What kind of heritage do ancient and medieval texts constitute?

by Lars Boje Mortensen

The NetMAR project is seeking to better understand and promote local heritage by bridging the disciplines of art history, literature, musicology, history and more – all under the lense of ritual. NetMAR takes place just as we are seeing a significant surge, and new trends, in the global discourse of heritage. One might perhaps surmise that the wider interest in heritage is to some degree occasioned by the twin crises of climate change and COVID-19 pandemic: the first forces us to worry about human heritage in a wider space- and timeframe, and the second has reminded us of how crucial cultural resources are both on an individual and on a social and institutional level. And alongside this, of course, web exhibitions, online text collections, youtube videos and many more events have radically improved our access to the global heritage – creating a new “we” of cultural production and consumption.

This is obviously impacting medieval studies as well – see for instance the upcoming conference ‘Medieval Cultural Heritage Around the Globe: Monuments, Literature, and the Arts, Then and Now’ (Binghamton, Oct. 22-23, 2021). Such a focus begins to generate some critical questions about the way UNESCO divides up heritage into tangible, intangible, and documentary. Where do ancient and medieval texts belong? Both the tangible and the documentary heritage are centred on the physical carriers of texts (inscriptions, manuscripts, specific archives), while the intangible focuses (mainly) on non-written cultural practices. But texts can be said to live a life at a somewhat indeterminate point between the material and the abstract. While they are dependent on physical carriers, they are so much more beyond that. This deficiency in the UNESCO setup has led some scholars to suggest a new category, “textual heritage” – a category recently explored in a symposium arranged by Edoardo Gerlini (Ca Foscari) and Andrea Giolai (Leiden) on “Textual Heritage for the 21st Century” (https://www.unive.it/pag/41283). Similarly, I have, in a related blog (https://cml.sdu.dk/blog/why-ancient-and-medieval-texts-are-intangible-cultural-heritage), considered whether the abstract side of texts should perhaps be included under intangible heritage. I now think there is much to be said for a new category similar to the one suggested by Gerlini and Giolai, although the politics of establishing it may prove impossible. In any case, labels are much more than empty semantics, as they carry enormous practical consequences (just see what “intangible heritage” has done in the last two decades). A reconceptualization of textual heritage would also play into debates on digitisation – and add to the valuable work being done by libraries, archives and non-profit organisations – and into the wider question of how to curate the growing digitised archive in dialogue with research and teaching practices. Can “we” do so with culturally inclusive and long-term thinking and across a plurality of premodern and modern languages?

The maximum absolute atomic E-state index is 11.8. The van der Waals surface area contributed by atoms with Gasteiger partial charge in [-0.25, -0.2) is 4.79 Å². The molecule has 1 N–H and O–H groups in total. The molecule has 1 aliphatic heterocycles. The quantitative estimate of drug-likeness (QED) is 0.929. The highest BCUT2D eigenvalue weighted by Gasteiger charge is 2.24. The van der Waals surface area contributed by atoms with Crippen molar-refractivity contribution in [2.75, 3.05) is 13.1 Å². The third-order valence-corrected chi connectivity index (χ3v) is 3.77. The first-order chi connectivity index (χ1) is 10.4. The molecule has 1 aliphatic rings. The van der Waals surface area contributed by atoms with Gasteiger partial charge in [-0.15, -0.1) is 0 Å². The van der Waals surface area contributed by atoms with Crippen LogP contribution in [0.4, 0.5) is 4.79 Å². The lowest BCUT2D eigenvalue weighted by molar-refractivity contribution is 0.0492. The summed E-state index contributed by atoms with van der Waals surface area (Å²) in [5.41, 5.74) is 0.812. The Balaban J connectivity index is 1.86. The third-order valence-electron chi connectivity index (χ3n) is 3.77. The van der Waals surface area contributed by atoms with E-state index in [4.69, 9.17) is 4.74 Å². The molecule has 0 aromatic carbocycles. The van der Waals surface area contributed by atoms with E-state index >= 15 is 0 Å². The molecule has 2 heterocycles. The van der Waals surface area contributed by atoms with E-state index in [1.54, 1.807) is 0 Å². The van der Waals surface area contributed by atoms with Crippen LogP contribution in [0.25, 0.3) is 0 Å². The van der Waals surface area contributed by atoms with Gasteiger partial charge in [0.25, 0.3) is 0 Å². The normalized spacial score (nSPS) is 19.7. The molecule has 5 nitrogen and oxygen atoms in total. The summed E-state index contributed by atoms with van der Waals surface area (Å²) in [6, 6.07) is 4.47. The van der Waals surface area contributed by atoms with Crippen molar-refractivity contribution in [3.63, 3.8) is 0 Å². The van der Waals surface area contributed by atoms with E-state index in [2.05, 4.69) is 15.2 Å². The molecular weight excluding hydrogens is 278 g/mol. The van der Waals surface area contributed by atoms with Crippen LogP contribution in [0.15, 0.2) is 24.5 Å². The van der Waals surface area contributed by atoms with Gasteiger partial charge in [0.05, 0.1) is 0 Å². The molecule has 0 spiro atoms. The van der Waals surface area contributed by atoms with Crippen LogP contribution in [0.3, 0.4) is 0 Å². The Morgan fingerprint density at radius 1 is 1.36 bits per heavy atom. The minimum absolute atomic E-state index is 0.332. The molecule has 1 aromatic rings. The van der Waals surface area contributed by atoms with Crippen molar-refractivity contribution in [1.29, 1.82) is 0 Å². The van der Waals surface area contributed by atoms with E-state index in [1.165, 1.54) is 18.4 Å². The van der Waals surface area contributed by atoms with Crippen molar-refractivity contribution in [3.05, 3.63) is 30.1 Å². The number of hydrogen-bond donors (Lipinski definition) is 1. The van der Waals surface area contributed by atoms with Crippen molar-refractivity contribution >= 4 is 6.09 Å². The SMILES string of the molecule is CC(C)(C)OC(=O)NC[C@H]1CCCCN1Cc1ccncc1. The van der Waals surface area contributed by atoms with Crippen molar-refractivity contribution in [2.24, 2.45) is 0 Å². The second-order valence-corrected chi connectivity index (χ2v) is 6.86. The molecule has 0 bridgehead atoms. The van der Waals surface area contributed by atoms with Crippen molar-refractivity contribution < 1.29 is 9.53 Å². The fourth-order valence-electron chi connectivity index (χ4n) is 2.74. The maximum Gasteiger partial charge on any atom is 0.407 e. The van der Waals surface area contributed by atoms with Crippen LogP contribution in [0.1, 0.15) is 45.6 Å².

The more specific question I want to ask within this conceptual debate is this: what renders the ancient and medieval textual record special? (with Europe as a point of departure but the global relevance as well). Moreover, why does it deserve a special status in terms of global curating? I think three main reasons can be adduced: (1); the specific textual fluidity before printing (2); our distance to the relevant main languages (3); the disproportionate weight of the textual record in understanding the distant past.

(1) In ancient and medieval book and written culture, every copy of a text was unique. This meant that the conditions of authorship and textual identification were radically different than in the culture of printing. The boundaries between copy, paraphrase, abbreviation, excerpt, and reference were fluid; equally fluid were the differences between author, editor, commentator, translator, and copyist; and the publication of a text was not a unique, identifiable moment (as with print), but a series of painstaking and expensive dissemination moments, often over a very long time. Furthermore, the continuous reworking of verbal art and narrative and intellectual content in the copying process increasingly tended to anonymise writing. All this means that the global archive of ancient and (most) medieval texts was not accumulative in the same simple way as that of printed texts, and that their modern rendition into new media requires a whole set of extra explanations and manoeuvres of textual disentanglement; it also implies continuous negotiation between the inherent restrictions of manuscript (and epigraphic) technology and the constantly emerging modern storage and retrieval systems. The nuts and bolts of manuscript technology makes the job of curating old texts an incessant back and forth between the tangible manuscripts, specific philological traditions, and the intangible text – which is therefore a more delicate, but in a sense also more abstract, object than those of the printing age. There is never a secure, identifiable watershed mark like the folio edition of Shakespeare.